Every year, our Edible Education program gets hundreds of visitors from the external community, such as teachers and admin from other schools, ministers from governmental programs, and sustainability champions from all over the world. They all want to know the same thing, “How did you build such a successful program?”

That, my friends, is simple. It’s not my ability to pull 50 ideas out of thin air in a thirty-minute meeting (although, that helps!). It’s not the fact that I grew up on a farm in Montana in the United States. It’s not because I was a middle school humanities teacher for most of my career. And it’s not the fact that I am, indeed, a very good cook. It’s simply the fact that my school has a dedicated full-time position called Edible Education coordinator and has the innovative foresight to nurture such a position.  

Many schools that want programs like what we have at the American School of Dubai, might offer stipends to an already overstretched teacher who wants to create raised beds in a corner of their campus. Funding is secured, the program gets off the ground, a successful harvest is pulled in, and the community celebrates. Still, the inevitable is bound to happen. With the transient nature of life in the international school setting, the teacher eventually moves on and the raised beds fall into a state of disrepair until another energetic teacher passionate about sustainability comes along.  

(Photo source: American School of Dubai)

The reason Edible Education at ASD really works and why my school community is so invested in my program is simply because my entire day is spent supporting teachers in connecting curriculum to my spaces. I find resources for them, I set up and co-teach classes in spaces where most teachers feel outside their comfort zone. I reach out to food experts that students connect with. I research projects that could potentially turn a disengaged kid into an excited one! In short, I make sustainability accessible by using food as a medium. And I take the parents along by including them in this journey.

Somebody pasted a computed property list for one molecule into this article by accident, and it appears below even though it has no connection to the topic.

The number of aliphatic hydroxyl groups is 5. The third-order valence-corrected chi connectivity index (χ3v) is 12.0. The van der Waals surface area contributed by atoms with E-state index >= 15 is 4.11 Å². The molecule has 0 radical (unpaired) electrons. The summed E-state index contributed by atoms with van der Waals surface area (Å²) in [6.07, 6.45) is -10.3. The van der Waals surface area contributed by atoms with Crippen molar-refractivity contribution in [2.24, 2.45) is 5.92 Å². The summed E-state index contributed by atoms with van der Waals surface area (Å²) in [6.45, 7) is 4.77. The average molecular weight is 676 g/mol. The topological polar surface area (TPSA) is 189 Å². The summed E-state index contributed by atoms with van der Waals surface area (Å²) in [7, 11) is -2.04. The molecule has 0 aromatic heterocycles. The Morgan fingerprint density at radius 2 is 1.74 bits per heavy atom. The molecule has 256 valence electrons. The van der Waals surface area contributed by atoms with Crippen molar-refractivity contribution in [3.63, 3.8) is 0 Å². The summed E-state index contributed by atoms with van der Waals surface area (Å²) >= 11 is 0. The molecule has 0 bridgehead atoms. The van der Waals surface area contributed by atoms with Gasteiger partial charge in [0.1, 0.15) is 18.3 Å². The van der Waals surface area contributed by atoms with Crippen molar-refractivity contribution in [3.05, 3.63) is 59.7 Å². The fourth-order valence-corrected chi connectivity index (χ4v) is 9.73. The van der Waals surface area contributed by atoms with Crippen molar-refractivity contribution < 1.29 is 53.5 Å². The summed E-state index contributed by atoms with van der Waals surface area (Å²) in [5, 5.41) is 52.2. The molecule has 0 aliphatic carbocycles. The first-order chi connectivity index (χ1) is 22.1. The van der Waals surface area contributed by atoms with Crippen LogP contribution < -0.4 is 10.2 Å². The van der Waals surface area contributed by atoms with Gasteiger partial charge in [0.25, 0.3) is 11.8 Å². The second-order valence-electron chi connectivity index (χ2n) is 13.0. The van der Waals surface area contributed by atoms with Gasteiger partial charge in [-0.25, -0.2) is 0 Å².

My position falls under the teacher and learning section of our school where I’m identified as an integrator. I work closely with an amazing service-learning coordinator, Laurence Myers, who supports my work with systems-thinking panache.  Often our work with teachers overlaps, and what starts as a visit to the garden to look at compost, turns into a year-long service-learning project for a grade level. Laurence’s position allows me to never feel like I’m fighting the sustainability battle alone. Teachers working in sustainability are often lone wolves in their schools, and I’ve got to be honest, it’s a desolate way to work.

With the state of the world today, I don’t understand why more schools don’t invest in positions like mine. These positions (and those of service-learning coordinators with whom we work alongside) have the potential to disrupt an entire generation of complacency and apathy. They have the ability to empower all community members to be changemakers, starting with the food they choose to put in their bodies.

I invite any teachers, administrators, or staff who want to create a program like this to reach out to me. We can literally and figuratively plant the seeds to grow Edible Education spaces all over the world.


Sandra Carden oversees the Edible Education program at the American School of Dubai which focuses on global issues with food at its center, through active student engagement with growing, cooking, composting, or protecting pollinators.

Email: [email protected]


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06/07/2023 - Rosalee
I had a composting program at my high school. I loved having that sustainability. This seems like am important part of any curriculum. I would love to see more schools follow this example. But you're right, it needs dedicated staff to maintain it. Here's hoping we can build more edible educators!
06/07/2023 - Vic

Thank you for sharing your hard work with the international education community. You are amazing!